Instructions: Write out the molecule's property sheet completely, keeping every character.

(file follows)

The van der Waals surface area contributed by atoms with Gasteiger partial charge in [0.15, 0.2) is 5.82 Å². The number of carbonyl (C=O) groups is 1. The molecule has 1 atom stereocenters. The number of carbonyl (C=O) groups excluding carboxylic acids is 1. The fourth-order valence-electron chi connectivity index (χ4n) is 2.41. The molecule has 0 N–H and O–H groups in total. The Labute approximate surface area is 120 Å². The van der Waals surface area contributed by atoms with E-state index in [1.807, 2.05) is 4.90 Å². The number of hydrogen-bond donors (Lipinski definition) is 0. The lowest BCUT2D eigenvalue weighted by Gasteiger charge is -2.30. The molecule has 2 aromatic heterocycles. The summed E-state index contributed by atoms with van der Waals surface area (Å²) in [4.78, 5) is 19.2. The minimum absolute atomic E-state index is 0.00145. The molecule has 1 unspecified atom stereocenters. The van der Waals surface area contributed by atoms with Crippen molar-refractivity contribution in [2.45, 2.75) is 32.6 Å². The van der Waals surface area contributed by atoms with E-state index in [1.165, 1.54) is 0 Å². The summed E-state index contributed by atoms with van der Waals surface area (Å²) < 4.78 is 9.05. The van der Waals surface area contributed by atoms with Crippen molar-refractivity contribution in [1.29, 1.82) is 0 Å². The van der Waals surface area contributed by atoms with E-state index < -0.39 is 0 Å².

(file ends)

The van der Waals surface area contributed by atoms with Gasteiger partial charge in [0.15, 0.2) is 5.82 Å². The number of carbonyl (C=O) groups is 1. The molecule has 1 atom stereocenters. The number of carbonyl (C=O) groups excluding carboxylic acids is 1. The fourth-order valence-electron chi connectivity index (χ4n) is 2.41. The molecule has 0 N–H and O–H groups in total. The Labute approximate surface area is 120 Å². The van der Waals surface area contributed by atoms with E-state index in [1.807, 2.05) is 4.90 Å². The number of hydrogen-bond donors (Lipinski definition) is 0. The lowest BCUT2D eigenvalue weighted by Gasteiger charge is -2.30. The molecule has 2 aromatic heterocycles. The summed E-state index contributed by atoms with van der Waals surface area (Å²) in [4.78, 5) is 19.2. The minimum absolute atomic E-state index is 0.00145. The molecule has 1 unspecified atom stereocenters. The van der Waals surface area contributed by atoms with Crippen molar-refractivity contribution in [2.45, 2.75) is 32.6 Å². The van der Waals surface area contributed by atoms with E-state index in [1.165, 1.54) is 0 Å². The summed E-state index contributed by atoms with van der Waals surface area (Å²) < 4.78 is 9.05. The van der Waals surface area contributed by atoms with Crippen molar-refractivity contribution in [1.29, 1.82) is 0 Å². The van der Waals surface area contributed by atoms with E-state index < -0.39 is 0 Å².